A person jumps off the top of the Stratosphere hotel and casino tower on the SkyJump ride during a partial solar eclipse Monday, Aug. 21, 2017, in Las Vegas. (AP Photo/John Locher)
In this multiple exposure photograph, the phases of a partial solar eclipse are seen over the Gateway Arch on Monday, Aug. 21, 2017, in St. Louis. The Gateway Arch was just a few miles outside of the path of totality. (AP Photo/Jeff Roberson)
People watch a near total solar eclipse from a the top of a parking garage, Monday, Aug. 21, 2017, in Atlanta. (AP Photo/Mike Stewart)
Brothers Chris and Gabe Fabiano watch the first solar eclipse to sweep across the United States in over 99 years on the beach August 21, 2017 on Hilton Head Island, South Carolina. Millions of people are expected to watch as the eclipse cuts a path of totality 70 miles wide across the United States from Oregon to South Carolina. (Photo by Win McNamee/Getty Images)
People watch a partial solar eclipse from the roof deck at the 1 Hotel Brooklyn Bridge on August 21, 2017 in the Brooklyn borough of New York City. While New York City isn't in the path of today's total solar eclipse, thousands of residents and tourists alike participated in the excitement by using special glasses to view the unique occurrence when nearly 72 percent of the sun is covered by the moon during a partial solar eclipse. (Photo by Spencer Platt/Getty Images)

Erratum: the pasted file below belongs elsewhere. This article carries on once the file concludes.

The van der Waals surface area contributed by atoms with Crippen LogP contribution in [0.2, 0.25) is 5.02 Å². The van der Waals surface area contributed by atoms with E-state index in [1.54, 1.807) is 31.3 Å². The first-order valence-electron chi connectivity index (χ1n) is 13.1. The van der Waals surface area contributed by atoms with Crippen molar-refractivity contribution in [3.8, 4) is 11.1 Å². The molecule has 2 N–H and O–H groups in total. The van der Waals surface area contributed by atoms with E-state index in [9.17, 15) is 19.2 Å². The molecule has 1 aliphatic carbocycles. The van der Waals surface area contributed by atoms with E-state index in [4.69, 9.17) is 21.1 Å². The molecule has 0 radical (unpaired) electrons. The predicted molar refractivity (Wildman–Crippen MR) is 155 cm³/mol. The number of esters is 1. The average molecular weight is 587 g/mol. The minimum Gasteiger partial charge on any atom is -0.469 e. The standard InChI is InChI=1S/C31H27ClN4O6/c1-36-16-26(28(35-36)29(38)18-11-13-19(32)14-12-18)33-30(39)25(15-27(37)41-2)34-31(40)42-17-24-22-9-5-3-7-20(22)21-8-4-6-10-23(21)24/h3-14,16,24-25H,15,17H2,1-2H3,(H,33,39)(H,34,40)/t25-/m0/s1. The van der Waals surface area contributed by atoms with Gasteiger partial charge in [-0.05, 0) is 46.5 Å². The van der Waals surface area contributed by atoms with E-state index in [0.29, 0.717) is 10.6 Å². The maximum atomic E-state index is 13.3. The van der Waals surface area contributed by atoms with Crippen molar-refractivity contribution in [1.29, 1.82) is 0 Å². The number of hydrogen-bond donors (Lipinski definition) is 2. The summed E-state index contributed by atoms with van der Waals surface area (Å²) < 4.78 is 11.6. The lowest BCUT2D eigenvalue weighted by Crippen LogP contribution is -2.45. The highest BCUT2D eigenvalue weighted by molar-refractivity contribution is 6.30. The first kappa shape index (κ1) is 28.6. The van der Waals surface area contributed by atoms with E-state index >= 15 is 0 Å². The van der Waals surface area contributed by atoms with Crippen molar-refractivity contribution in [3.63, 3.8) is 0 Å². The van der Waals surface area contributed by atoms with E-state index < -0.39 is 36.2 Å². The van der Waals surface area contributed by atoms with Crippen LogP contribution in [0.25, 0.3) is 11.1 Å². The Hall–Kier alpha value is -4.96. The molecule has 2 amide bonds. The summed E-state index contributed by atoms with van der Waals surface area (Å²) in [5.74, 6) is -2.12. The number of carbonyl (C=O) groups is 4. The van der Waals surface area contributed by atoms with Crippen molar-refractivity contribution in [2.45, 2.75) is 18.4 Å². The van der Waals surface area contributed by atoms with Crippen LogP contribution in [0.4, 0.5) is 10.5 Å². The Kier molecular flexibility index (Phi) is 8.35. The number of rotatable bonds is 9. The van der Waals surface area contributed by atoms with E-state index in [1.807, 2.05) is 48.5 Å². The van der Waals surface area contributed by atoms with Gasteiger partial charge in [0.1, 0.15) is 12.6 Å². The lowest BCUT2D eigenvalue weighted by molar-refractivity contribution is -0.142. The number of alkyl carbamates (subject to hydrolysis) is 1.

In this Aug. 20, 2017 photo, traffic flows toward the entrance to Carhenge north of Alliance, Neb., ahead of the eclipse.
Tyler Hanson, of Fort Rucker, Ala., watches the sun moments before the total eclipse, Monday, Aug. 21, 2017, in Nashville, Tenn. Millions of Americans gazed in wonder through telescopes, cameras and disposable protective glasses Monday as the moon blotted out the sun in the first full-blown solar eclipse to sweep the U.S. from coast to coast in nearly a century. (AP Photo/John Minchillo)
The sun peeks through the clouds as people wearing solar glasses watch the eclipse in Falls City, Neb., Monday, Aug. 21, 2017. (AP Photo/Nati Harnik)
Beth, who said she drove through the night from Arlington, Va., with her children for the total solar eclipse, naps outside of their tent at Spring City Elementary early Monday, Aug. 21, 2017, in Spring City, Tenn.
Katie Vega and her dog Toby wait for the solar eclipse in Weiser, Idaho, Monday, Aug. 21, 2017. Katie and her husband Vincent traveled from Sacramento.
Like millions of other Americans, President Donald Trump stepped outside to view the Great American Eclipse on Monday.
Despite safety warnings, curiosity got the best of Trump and he was spotted admiring the total eclipse without solar filter glasses.
The president, First Lady Melania Trump and their youngest son Barron Trump checked out the cosmic phenomena at around 2:40 p.m., the moment the solar eclipse peaked over Washington D.C. and partially obscured the Sun. 
More on the Great American Eclipse
At 1600 Pennsylvania Ave, Trump and his family saw the Sun obscured by around 80 percent — a better view than Texans got, but not enough to remove their safety glasses.
NASA warned that the only safe time to view the eclipse without filtered glasses is during the brief total phase, or "totality." 
Viewing the sun can burn the eye's retina and cause permanent vision impairment and possibly legal blindness. 
See above for the best photos of eclipse watchers so far, including Trump.
Fernando Ramirez is a reporter for Chron.com and the Houston Chronicle. Fernando.ramirez@chron.com

source

Leave a Reply

Your email address will not be published. Required fields are marked *